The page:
Article
Full-text available
Elevation linked climatic factors such as temperature, moisture, radiation and precipitation delimit the distribution of organisms. Effect of elevation was studied on lichen diversity in seven spatially separated sites of Zanskar valley, in Ladakh region of Indian Himalayan state of Jammu and Kashmir. The study revealed presence of 24 species, of l...
Article
Full-text available
Morphological growth forms confer ecological adaptability to lichens species and are indicators of habitat conditions and various climatic as well as zooanthropogenic pressures. Lichens samples from six sites in two locations of Badrinath valley were studied in order to assess the influence of macro-scale environmental variables (i.e. altitude, rel...
Article
Full-text available
The study aims to understand the effect of usnic acid and standardized extract of Cladonia furcata on gastroesophageal reflux disease (GERD) in rats. The hydro-ethanolic extract of C. furcata in doses of 50, 100 and 200 mg/kg were administered orally twice daily at 10:00 and 16:00 h, respectively, for 5 days and usnic acid (100 mg/kg) and omeprazol...
Chapter
Full-text available
Taxonomic description of 312 species of terricolous lichens of India, under 79 genera and 28 families, is provided. Generic and species diagnostic keys, taxonomic descriptions (enumerating morpho-anatomical features and chemistry), illustrations, distribution maps of the species are provided with data on their habitat, ecology and worldwide distrib...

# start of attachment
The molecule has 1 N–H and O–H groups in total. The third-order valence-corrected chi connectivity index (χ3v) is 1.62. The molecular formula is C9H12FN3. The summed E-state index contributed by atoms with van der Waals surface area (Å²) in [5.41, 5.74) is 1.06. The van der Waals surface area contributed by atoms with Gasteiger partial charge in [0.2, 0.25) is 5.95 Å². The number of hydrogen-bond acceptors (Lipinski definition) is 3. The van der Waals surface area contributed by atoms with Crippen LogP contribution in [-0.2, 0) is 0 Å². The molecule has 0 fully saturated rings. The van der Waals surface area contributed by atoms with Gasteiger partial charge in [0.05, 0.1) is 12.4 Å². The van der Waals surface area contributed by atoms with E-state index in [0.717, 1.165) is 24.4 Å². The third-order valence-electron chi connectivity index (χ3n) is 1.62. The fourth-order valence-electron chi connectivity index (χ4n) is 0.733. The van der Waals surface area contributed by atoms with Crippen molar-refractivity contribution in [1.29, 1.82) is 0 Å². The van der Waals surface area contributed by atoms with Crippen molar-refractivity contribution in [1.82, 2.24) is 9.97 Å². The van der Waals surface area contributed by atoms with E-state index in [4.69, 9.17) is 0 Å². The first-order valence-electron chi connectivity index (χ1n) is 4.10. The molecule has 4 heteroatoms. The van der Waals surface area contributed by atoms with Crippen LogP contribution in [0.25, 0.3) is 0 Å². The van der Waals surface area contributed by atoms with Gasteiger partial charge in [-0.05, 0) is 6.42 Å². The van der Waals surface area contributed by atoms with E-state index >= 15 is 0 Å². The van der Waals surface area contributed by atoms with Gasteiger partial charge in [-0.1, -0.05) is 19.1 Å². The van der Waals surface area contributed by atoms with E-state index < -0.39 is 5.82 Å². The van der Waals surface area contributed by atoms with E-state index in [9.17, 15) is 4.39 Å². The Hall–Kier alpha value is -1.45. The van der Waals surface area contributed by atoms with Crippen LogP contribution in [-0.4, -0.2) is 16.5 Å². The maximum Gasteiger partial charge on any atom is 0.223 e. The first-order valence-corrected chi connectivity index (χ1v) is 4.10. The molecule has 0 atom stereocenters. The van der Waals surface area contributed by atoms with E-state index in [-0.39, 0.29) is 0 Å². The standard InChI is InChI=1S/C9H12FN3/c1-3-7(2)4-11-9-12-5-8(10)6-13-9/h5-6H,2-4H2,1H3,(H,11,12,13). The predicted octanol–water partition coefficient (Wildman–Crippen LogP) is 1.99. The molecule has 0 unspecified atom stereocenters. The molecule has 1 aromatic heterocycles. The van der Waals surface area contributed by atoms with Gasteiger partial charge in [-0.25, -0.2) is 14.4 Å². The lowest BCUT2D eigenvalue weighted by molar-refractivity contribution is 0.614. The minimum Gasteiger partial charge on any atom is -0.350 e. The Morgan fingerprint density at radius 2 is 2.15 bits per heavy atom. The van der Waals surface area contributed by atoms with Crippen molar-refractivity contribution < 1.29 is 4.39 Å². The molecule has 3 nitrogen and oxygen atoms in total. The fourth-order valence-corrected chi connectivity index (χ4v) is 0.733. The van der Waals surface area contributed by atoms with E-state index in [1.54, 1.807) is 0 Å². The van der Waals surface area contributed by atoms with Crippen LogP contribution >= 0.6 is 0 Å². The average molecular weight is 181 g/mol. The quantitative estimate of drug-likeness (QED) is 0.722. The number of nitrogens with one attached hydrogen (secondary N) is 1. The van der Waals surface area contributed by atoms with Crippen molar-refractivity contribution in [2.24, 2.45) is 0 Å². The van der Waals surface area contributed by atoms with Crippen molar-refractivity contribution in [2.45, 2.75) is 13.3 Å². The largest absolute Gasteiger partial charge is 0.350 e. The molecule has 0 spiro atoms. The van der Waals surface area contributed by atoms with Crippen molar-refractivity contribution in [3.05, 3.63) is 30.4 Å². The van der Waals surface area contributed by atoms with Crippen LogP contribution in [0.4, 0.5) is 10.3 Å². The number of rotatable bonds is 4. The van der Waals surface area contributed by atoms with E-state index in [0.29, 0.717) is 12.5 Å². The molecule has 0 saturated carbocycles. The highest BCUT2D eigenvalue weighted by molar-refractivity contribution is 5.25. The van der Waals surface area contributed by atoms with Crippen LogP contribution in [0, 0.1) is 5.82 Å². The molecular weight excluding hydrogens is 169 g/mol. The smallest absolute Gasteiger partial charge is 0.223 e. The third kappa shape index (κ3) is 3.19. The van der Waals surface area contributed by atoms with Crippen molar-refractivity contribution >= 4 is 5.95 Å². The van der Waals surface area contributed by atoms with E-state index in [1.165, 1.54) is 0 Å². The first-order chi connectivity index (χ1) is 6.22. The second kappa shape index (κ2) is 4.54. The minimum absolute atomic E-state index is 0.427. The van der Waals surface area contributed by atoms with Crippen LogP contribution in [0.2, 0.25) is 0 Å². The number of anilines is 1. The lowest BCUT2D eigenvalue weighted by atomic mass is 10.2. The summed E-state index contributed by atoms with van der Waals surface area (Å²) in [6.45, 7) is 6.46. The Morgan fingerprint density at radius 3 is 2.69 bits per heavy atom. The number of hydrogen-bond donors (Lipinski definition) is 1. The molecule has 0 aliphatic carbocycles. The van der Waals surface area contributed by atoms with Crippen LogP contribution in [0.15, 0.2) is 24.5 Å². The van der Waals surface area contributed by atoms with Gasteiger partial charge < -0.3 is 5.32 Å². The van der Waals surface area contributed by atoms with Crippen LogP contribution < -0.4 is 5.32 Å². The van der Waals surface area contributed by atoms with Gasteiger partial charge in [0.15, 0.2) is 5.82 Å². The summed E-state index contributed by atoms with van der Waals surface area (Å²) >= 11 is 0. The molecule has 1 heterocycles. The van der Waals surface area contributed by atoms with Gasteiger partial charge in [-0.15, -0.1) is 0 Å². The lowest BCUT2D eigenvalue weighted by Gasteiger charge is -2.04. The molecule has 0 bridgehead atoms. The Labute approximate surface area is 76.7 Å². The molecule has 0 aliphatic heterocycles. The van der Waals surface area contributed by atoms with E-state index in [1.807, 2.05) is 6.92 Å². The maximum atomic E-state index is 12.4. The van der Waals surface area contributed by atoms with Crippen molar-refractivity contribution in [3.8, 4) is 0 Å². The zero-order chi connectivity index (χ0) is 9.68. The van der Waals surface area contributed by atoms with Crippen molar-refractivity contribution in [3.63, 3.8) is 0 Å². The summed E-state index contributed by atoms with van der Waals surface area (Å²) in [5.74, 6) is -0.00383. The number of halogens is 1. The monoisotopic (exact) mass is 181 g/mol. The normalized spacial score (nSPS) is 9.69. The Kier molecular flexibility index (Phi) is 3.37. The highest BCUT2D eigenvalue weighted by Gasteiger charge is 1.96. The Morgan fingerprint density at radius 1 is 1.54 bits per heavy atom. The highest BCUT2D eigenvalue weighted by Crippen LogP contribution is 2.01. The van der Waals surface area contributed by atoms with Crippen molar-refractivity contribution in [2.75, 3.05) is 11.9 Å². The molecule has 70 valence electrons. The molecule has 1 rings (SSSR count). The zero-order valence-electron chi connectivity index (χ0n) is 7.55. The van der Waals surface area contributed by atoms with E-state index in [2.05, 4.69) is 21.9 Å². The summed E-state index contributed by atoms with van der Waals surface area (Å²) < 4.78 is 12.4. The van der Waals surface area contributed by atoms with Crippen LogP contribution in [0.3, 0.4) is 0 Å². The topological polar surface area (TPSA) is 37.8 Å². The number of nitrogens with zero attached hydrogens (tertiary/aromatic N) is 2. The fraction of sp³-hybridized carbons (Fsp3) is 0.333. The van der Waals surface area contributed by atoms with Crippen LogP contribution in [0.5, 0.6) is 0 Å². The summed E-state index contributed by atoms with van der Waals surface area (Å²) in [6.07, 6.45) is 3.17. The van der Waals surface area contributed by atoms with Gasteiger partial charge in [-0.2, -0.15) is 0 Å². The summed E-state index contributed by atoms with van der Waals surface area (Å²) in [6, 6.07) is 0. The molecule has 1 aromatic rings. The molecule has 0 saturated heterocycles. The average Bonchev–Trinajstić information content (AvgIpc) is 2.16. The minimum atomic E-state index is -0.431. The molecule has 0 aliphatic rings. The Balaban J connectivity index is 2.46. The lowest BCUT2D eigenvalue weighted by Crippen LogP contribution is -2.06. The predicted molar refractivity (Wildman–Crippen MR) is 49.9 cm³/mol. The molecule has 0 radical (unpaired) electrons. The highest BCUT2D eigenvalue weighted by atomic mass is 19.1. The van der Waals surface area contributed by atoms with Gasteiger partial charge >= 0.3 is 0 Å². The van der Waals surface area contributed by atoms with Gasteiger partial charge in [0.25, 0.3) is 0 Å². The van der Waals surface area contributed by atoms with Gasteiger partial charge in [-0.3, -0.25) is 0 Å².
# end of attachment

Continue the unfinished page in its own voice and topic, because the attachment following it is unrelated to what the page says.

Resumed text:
Book
Full-text available
Terricolous Lichens in India, Volume 1: Diversity Patterns and Distribution Ecology is the first ever publication dealing with soil lichens of India. Divided into five chapters, this volume discusses the lichenological researches in India with reference to terricolous lichens, the altitudinal distribution patterns of terricolous lichens, comparativ...
Book
Full-text available
Terricolous lichens, a habitat specialist group of lichens play a vital role in maintenance and ecological stability of soil crusts with reference to their physical stability, hydrology and growth of soil microflora. Terricolous Lichens in India, Volume 2: Morphotaxonomic Studies is the first lichenological study of this functional group. Based upo...
Chapter
Full-text available
Indian lichenological studies have elucidated terricolous lichen genera in various enumerations and taxonomic records but have never taken them as a functional group. Poor understanding of terricolous lichens in India can be attributed to absence of proper curation of specimens, less understood habitat distribution of terricolous lichens and extrem...